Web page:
We talk a lot about the power of making mistakes. We know this intellectually: Mistakes can lead to learning. But this doesn’t make it any less scary, regrettable or anxiety-provoking when we make a mistake — especially when that mistake involves others.

Mistakes unnerve us. We don’t want to let people down. We don’t want others to feel upset or get mad at us, said Jennifer Thomas, Ph.D, a psychologist, bestselling author and speaker. If it’s a mistake at work, we don’t want to cost our company money and time, she said. And we don’t want to get demoted, not promoted or fired, she said.

“Often we get unnerved by mistakes because they require an adjustment or correction afterward, which takes time, thoughtfulness and energy,” said Susan Lager, LICSW, a psychotherapist and relationship coach in Portsmouth, N.H.

Mistakes also shake up our self-worth and fuel our inner critic. If you already talk to yourself harshly on a regular basis, then making a mistake only amplifies your inner critic’s shaming and ruthless ways, Lager said.

If you’re a perfectionist, making mistakes chips away at your sense of self, which tends to be based on performing certain behaviors or meeting certain standards, she said.

When we do make a mistake, it’s important to admit it (even though it can be really hard). As Thomas said, “mistakes create distance between us and others.”

Below, she and Lager shared how we can navigate mistake making and correct mistakes we’ve made.

1. Distinguish between mistakes and bad decisions.

Lager stressed the importance of distinguishing between an honest mistake and a bad decision. She shared these distinctions: A mistake is doing something unintentionally, such as picking the wrong answer on a test. A bad decision is doing something intentionally, using poor judgment and not paying attention to potential consequences, such as not studying for the test.

In another example, making a mistake is reading a map incorrectly and taking the wrong exit, said Lager, author of The Couplespeak™ Series. Making a bad decision is taking the same turn because it seems like an interesting route. You know it might make you late for your appointment and it’ll affect the other person you’re meeting.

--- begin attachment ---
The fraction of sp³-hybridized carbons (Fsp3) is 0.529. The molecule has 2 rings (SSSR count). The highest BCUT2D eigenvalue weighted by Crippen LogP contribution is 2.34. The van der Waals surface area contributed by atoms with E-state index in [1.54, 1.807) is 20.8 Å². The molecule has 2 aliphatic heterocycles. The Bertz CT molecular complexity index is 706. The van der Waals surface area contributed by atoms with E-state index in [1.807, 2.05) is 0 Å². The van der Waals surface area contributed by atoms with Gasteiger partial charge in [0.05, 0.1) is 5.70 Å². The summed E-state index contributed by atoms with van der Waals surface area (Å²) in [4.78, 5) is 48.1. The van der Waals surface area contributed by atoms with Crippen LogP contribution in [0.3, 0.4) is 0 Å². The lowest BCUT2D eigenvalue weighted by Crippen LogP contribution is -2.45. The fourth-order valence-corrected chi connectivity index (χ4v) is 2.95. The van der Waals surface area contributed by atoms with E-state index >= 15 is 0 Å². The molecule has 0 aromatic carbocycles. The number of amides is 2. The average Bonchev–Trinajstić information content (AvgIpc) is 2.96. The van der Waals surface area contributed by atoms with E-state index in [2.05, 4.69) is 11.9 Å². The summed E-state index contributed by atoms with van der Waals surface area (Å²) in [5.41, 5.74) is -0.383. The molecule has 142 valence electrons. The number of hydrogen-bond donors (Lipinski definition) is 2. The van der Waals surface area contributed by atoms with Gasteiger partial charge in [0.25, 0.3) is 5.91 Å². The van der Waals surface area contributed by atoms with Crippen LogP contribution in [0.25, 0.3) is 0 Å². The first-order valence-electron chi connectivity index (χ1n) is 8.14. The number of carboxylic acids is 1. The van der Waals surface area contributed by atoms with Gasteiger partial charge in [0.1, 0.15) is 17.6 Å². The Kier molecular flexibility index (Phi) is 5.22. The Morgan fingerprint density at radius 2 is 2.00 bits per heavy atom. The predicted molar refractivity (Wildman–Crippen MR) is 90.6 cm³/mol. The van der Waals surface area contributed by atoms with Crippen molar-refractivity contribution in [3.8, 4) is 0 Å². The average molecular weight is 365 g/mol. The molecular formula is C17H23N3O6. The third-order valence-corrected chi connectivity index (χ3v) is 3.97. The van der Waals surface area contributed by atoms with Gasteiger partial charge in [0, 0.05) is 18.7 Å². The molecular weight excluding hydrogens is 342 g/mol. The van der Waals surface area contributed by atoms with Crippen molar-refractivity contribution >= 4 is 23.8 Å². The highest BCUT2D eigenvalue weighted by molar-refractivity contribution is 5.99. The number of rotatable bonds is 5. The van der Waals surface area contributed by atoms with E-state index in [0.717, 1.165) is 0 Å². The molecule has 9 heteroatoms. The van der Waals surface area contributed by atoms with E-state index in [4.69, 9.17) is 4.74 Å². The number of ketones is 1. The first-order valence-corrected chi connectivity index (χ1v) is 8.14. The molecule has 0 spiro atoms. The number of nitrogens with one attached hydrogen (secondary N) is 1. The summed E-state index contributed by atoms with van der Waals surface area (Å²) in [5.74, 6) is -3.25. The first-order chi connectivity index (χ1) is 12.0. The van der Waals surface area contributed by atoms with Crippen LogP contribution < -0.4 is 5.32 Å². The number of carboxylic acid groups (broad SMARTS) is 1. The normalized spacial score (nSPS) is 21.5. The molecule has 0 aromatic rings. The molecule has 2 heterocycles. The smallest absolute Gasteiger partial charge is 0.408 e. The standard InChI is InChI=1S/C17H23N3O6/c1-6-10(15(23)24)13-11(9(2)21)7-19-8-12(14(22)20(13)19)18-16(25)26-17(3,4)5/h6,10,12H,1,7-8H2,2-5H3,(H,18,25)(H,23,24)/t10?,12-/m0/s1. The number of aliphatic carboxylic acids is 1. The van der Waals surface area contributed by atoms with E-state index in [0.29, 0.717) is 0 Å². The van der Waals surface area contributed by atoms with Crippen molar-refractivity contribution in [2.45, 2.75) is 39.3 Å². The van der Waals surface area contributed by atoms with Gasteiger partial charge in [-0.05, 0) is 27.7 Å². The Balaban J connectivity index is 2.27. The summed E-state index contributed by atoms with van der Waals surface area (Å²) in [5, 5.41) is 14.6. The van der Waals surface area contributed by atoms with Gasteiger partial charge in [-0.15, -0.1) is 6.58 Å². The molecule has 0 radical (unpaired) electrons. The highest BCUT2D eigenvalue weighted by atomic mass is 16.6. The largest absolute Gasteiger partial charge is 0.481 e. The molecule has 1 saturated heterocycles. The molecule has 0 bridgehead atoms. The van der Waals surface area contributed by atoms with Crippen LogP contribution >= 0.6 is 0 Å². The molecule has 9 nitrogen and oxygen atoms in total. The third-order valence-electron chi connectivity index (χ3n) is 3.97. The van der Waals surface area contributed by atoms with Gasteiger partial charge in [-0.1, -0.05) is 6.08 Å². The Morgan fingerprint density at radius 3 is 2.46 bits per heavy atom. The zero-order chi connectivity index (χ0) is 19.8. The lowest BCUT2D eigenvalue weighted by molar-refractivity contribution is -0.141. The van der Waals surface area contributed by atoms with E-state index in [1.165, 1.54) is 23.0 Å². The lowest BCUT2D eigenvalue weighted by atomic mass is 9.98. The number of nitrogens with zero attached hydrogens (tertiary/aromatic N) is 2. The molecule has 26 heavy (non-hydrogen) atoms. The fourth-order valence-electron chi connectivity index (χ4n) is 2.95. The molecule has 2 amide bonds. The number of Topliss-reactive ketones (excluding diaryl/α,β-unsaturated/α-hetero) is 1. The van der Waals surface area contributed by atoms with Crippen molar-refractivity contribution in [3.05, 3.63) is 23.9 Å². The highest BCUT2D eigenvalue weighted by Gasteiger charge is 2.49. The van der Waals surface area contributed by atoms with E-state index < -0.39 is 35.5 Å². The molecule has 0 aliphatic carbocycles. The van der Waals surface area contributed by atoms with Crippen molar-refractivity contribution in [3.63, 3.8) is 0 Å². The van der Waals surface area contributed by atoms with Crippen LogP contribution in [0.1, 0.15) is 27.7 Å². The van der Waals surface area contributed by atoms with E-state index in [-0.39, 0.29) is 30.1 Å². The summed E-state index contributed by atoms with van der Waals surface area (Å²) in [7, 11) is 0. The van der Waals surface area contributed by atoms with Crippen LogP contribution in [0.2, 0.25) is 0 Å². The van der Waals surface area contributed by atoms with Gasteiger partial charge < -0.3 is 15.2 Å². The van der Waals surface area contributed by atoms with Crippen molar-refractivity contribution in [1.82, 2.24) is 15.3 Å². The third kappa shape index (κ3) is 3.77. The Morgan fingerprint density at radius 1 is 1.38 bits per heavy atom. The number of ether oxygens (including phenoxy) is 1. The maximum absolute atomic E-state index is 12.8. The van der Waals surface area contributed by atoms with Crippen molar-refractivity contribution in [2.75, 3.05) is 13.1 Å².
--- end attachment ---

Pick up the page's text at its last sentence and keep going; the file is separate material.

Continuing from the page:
“Know how you’re feeling when you make key decisions so you can be aware of how anxiety, loneliness, stress or anger may color your choices,” Lager said. For instance, when we’re angry, we tend to be impulsive, she said. When we’re anxious, we tend to be averse to conflict, passive or frozen, she said. So check in with yourself first before you make an automatic decision, Lager said.

2. Focus on problem-solving.

According to Lager, once you’ve made a mistake, the most important step is to ask yourself these questions: “Where was I in that problem? What might I need to do differently to be part of a solution?”

“Looking at yourself rather than blaming everyone or everything else gives you the ability to [take] corrective action, if not this time, then next.”

3. Tailor your apology.

Whenever we’ve made a mistake that affects someone else, we create a barrier, said Thomas, co-author of the book When Sorry Isn’t Enough with Gary Chapman. “The way to remove the barrier is to apologize.” But not all apologies are created equal. That’s because, each of us responds to a different language of apology.

Thomas and Chapman identified five languages of apology. When you don’t know someone’s apology language, Thomas suggested using all five languages to apologize.

Below, you’ll find each language, along with an example from When I’m Sorry Isn’t Enough:

  • Expressing regret: “I feel really bad that I disappointed you. I should have been more thoughtful. I’m sorry that I caused you so much pain.”
  • Accepting responsibility: “I repeated a mistake that we’ve discussed before. I really messed up. I know that it was my fault.”
  • Making amends: “Is there anything I can do to make up for what I have done?”
  • Genuinely repenting: “I know that what I am doing is not helpful. What would you like to see me change that would make this better for you?”
  • Requesting forgiveness: “I’m sorry for the way I spoke to you. I know it was loud and harsh. You didn’t deserve that. It was very wrong of me, and I want to ask you to forgive me.”

(You can find out your own language of apology by taking this quiz. And you can ask your loved ones to take it, too.)

Thomas also suggested writing a letter of apology for serious or repeated mistakes. You can include five sections, one for each apology language. Writing a letter shows you’re willing to take the time to take responsibility for your actions, and this “becomes something the person can reread if they get upset, again.”

As humans, we’re bound to make mistakes and poor choices. The key is to learn from them and do the right thing afterward. That includes exploring whether we’ve truly made a mistake or made a bad decision; focusing our efforts on problem-solving; and extending a genuine, sincere apology to the person we’ve wronged.

Man who made a mistake photo available from Shutterstock